Okay, we admit it: Batman doesn't technically team up with another hero in this tale. It essentially serves as a Batman-led issue of "House of Mystery," complete with narration from Cain. But the house is such a powerful presence, it's basically a figure unto itself. In this story, Batman finds himself on an Irish isle with an orphaned boy. He learns of a local legend, the Red Sea, that has killed many townspeople, including the boy's parents. Compelled to solve the mystery, Batman soon discovers a dangerous tycoon named Aloysius Cabot, who uses the townspeople's fears to cover up his fiendish activities. A creepy tale that fits neatly alongside the traditional horror stories of "House of Mystery," this issue is a perfect entry point into DC's horror titles for those who aren't yet familiar with them.

Batman and Green Arrow (Issue #85)

In "The Brave and the Bold" #85, Batman teams up with the hero who is arguably most similar to him in the DC pantheon: Star City's Green Arrow. A wealthy playboy by day, non-super-powered vigilante by night, Green Arrow was re-envisioned in the late 1960s as a hero who fights for the little guy. By this point in his history, Oliver Queen is a fierce advocate for social justice, and uses his wealth not only to fight supervillains, but to aid in important causes like economic inequality and environmentalism as well. Issue #85 also sees Green Arrow debut his new look, ditching his red gloves and skirt and sporting a new goatee. 

The story is overtly political, beginning with an attempt on the life of Gotham's senator the day before he's set to sign important anti-crime legislation. While he recovers, the governor calls on Bruce Wayne to serve as the new senator. There's just one problem: Taking the position would mean retiring his Batman persona. Meanwhile, Queen, who hasn't suited up as Green Arrow in quite some time, is considering hanging up his own superhero identity. But then a criminal organization steals his company's plans for a new construction project. Both heroes must weigh whether they can do more good as crime fighters or civilians, while trying to track down the gunman before he can strike again. It's a very unique issue, both within "The Brave and the Bold" and the DC canon as a whole.

Batman and the Teen Titans (Issue #83)

When you think of the Teen Titans, you probably think of heroes like Starfire and Beast Boy. But back in 1969, the team was still in its first incarnation, consisting of Robin, Wonder Girl, Speedy, and Kid Flash. This is the team that pairs up with Batman in "The Brave and the Bold" #83.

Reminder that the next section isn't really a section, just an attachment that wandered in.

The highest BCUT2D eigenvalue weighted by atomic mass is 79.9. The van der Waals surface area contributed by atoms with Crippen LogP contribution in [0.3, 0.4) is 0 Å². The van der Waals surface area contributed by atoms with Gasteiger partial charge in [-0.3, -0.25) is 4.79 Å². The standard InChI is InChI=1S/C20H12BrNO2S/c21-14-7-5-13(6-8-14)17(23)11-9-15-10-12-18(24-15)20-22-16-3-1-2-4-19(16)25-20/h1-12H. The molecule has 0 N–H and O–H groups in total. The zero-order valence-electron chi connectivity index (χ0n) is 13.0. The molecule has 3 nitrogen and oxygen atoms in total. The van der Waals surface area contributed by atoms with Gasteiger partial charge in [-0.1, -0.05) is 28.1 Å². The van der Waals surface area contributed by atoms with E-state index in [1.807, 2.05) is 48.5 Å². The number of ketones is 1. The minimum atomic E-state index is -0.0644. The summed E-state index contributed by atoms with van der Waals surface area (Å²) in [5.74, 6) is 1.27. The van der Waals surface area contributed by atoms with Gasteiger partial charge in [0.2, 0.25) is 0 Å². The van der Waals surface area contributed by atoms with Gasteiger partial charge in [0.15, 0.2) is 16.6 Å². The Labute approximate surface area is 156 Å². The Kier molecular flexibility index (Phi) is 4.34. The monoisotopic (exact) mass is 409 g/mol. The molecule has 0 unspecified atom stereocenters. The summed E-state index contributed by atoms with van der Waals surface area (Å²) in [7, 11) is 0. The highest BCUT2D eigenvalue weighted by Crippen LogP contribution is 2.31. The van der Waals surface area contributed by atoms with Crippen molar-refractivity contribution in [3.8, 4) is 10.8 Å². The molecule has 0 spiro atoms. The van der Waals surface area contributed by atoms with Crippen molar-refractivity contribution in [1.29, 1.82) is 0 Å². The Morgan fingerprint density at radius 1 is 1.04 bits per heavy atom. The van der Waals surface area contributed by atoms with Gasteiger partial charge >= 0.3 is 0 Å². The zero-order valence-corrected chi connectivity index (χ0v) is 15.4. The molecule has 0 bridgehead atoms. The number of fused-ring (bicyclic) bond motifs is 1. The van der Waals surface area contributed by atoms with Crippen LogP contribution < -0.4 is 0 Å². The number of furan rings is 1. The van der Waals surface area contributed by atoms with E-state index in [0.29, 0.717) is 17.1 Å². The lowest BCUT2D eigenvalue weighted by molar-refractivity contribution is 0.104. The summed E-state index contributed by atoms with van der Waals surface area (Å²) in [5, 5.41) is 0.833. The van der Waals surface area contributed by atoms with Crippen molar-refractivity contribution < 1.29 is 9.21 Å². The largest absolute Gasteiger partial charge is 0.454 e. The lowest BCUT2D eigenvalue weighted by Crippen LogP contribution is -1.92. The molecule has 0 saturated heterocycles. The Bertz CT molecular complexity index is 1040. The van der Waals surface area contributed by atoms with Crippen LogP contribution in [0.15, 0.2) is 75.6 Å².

The story starts with Bruce Wayne coming into custody of a young boy named Lance Bruner, son of an old friend who recently died. The boy proves to be a misbehaving brat who causes many problems as Batman and Robin investigate a theft of oil from one of Wayne Enterprises' subsidiaries. The Titans' role in the story is simple: They act as nursemaids for young Bruner, who winds up getting involved with the man responsible for the theft. A product of the late Silver Age period, this story has a very innocent, almost playful feel, including beatnik-esque dialogue from Robin and the Teen Titans. The issue also showcases some of legendary artist Neal Adams' best work.

Batman, Batgirl, and Wonder Woman (Issue #78)

Batman had only recently begun headlining "The Brave and the Bold" when one of DC's biggest heroes dropped by for issue #78. The story opens by teasing readers with a question: How could the title top its previous guest stars, Plastic Man and the Atom? The answer is the double threat of Wonder Woman and Batgirl. A nutty tale from start to finish, this issue introduces the world to a new villain who went on to become part of Batman's secondary rogue's gallery: the sinister slithering reptilian rogue known as Copperhead.

One look at this story, and you won't be surprised to learn that it was published as Adam West's "Batman" TV series was airing its final episodes. Batman is drawn to look like the TV version of the hero, while playfully goofy dialogue keeps the tone light and family-friendly. Copperhead is on a heist spree while Batman is distracted by Wonder Woman and Batgirl, who have inexplicably fallen in love with him. We did we say this was a '60s story, right? Admittedly, loving this issue takes a certain appreciation of the era's excesses. But throw in the first appearance of Copperhead and a bonkers love triangle, and you have an all-time caper classic for the 1960s Caped Crusader.